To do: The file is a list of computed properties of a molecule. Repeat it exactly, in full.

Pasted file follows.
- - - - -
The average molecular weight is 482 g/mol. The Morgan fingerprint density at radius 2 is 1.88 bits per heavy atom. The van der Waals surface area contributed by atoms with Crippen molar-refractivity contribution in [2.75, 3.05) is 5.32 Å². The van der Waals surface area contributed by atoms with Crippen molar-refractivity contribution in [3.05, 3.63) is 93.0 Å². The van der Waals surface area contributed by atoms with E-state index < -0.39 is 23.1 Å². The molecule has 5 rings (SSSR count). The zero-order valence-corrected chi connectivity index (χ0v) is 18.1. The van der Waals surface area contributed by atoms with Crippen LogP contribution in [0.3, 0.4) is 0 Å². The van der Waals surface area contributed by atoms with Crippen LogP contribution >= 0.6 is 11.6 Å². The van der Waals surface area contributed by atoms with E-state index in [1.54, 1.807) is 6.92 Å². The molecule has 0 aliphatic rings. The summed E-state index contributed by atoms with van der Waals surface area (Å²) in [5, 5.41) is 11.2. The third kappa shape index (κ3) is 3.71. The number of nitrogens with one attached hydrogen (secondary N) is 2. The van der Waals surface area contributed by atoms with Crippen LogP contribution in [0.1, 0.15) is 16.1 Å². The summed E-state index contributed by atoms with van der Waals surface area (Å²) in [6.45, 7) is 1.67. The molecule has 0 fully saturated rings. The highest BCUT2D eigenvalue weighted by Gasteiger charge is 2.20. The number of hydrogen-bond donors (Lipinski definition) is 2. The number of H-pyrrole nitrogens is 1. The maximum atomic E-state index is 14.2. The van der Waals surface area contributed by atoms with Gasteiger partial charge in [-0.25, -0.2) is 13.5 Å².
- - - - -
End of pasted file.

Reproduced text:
The average molecular weight is 482 g/mol. The Morgan fingerprint density at radius 2 is 1.88 bits per heavy atom. The van der Waals surface area contributed by atoms with Crippen molar-refractivity contribution in [2.75, 3.05) is 5.32 Å². The van der Waals surface area contributed by atoms with Crippen molar-refractivity contribution in [3.05, 3.63) is 93.0 Å². The van der Waals surface area contributed by atoms with E-state index < -0.39 is 23.1 Å². The molecule has 5 rings (SSSR count). The zero-order valence-corrected chi connectivity index (χ0v) is 18.1. The van der Waals surface area contributed by atoms with Crippen LogP contribution in [0.3, 0.4) is 0 Å². The van der Waals surface area contributed by atoms with Crippen LogP contribution >= 0.6 is 11.6 Å². The van der Waals surface area contributed by atoms with E-state index in [1.54, 1.807) is 6.92 Å². The molecule has 0 aliphatic rings. The summed E-state index contributed by atoms with van der Waals surface area (Å²) in [5, 5.41) is 11.2. The third kappa shape index (κ3) is 3.71. The number of nitrogens with one attached hydrogen (secondary N) is 2. The van der Waals surface area contributed by atoms with Crippen LogP contribution in [0.1, 0.15) is 16.1 Å². The summed E-state index contributed by atoms with van der Waals surface area (Å²) in [6.45, 7) is 1.67. The molecule has 0 fully saturated rings. The highest BCUT2D eigenvalue weighted by Gasteiger charge is 2.20. The number of hydrogen-bond donors (Lipinski definition) is 2. The number of H-pyrrole nitrogens is 1. The maximum atomic E-state index is 14.2. The van der Waals surface area contributed by atoms with Gasteiger partial charge in [-0.25, -0.2) is 13.5 Å².